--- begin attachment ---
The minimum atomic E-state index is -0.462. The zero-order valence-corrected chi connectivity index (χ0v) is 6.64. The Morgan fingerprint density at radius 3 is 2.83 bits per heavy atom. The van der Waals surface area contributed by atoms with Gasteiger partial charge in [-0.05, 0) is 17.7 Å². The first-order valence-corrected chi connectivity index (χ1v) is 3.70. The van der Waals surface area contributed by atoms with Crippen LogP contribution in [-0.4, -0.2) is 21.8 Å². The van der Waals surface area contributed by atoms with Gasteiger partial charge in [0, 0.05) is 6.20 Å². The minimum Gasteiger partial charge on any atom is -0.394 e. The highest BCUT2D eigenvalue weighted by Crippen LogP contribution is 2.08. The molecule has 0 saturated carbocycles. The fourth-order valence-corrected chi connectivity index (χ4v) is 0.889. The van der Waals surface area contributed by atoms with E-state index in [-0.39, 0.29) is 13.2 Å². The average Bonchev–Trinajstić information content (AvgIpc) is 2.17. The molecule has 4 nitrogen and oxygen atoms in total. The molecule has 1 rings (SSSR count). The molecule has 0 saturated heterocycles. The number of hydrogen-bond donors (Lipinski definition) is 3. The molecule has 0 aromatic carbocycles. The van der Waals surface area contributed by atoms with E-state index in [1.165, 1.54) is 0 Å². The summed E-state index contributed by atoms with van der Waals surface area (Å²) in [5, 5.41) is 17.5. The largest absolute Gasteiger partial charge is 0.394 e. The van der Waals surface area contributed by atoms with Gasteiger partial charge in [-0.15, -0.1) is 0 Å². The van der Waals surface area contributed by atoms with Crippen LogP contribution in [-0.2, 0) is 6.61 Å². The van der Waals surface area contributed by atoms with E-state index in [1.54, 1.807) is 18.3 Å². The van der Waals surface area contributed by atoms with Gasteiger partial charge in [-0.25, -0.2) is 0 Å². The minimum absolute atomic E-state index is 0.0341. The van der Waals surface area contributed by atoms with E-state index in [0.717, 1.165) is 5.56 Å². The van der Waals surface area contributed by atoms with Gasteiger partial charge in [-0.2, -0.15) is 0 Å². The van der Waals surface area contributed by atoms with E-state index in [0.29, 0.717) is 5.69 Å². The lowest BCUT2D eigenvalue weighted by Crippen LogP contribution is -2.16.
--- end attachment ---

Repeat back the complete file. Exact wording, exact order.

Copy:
The minimum atomic E-state index is -0.462. The zero-order valence-corrected chi connectivity index (χ0v) is 6.64. The Morgan fingerprint density at radius 3 is 2.83 bits per heavy atom. The van der Waals surface area contributed by atoms with Gasteiger partial charge in [-0.05, 0) is 17.7 Å². The first-order valence-corrected chi connectivity index (χ1v) is 3.70. The van der Waals surface area contributed by atoms with Crippen LogP contribution in [-0.4, -0.2) is 21.8 Å². The van der Waals surface area contributed by atoms with Gasteiger partial charge in [0, 0.05) is 6.20 Å². The minimum Gasteiger partial charge on any atom is -0.394 e. The highest BCUT2D eigenvalue weighted by Crippen LogP contribution is 2.08. The molecule has 0 saturated carbocycles. The fourth-order valence-corrected chi connectivity index (χ4v) is 0.889. The van der Waals surface area contributed by atoms with E-state index in [-0.39, 0.29) is 13.2 Å². The average Bonchev–Trinajstić information content (AvgIpc) is 2.17. The molecule has 4 nitrogen and oxygen atoms in total. The molecule has 1 rings (SSSR count). The molecule has 0 saturated heterocycles. The number of hydrogen-bond donors (Lipinski definition) is 3. The molecule has 0 aromatic carbocycles. The van der Waals surface area contributed by atoms with E-state index in [1.165, 1.54) is 0 Å². The summed E-state index contributed by atoms with van der Waals surface area (Å²) in [5, 5.41) is 17.5. The largest absolute Gasteiger partial charge is 0.394 e. The van der Waals surface area contributed by atoms with Gasteiger partial charge in [-0.15, -0.1) is 0 Å². The van der Waals surface area contributed by atoms with Crippen LogP contribution in [-0.2, 0) is 6.61 Å². The van der Waals surface area contributed by atoms with E-state index in [1.54, 1.807) is 18.3 Å². The van der Waals surface area contributed by atoms with Gasteiger partial charge in [-0.25, -0.2) is 0 Å². The minimum absolute atomic E-state index is 0.0341. The van der Waals surface area contributed by atoms with E-state index in [0.717, 1.165) is 5.56 Å². The van der Waals surface area contributed by atoms with Gasteiger partial charge in [-0.2, -0.15) is 0 Å². The van der Waals surface area contributed by atoms with E-state index in [0.29, 0.717) is 5.69 Å². The lowest BCUT2D eigenvalue weighted by Crippen LogP contribution is -2.16.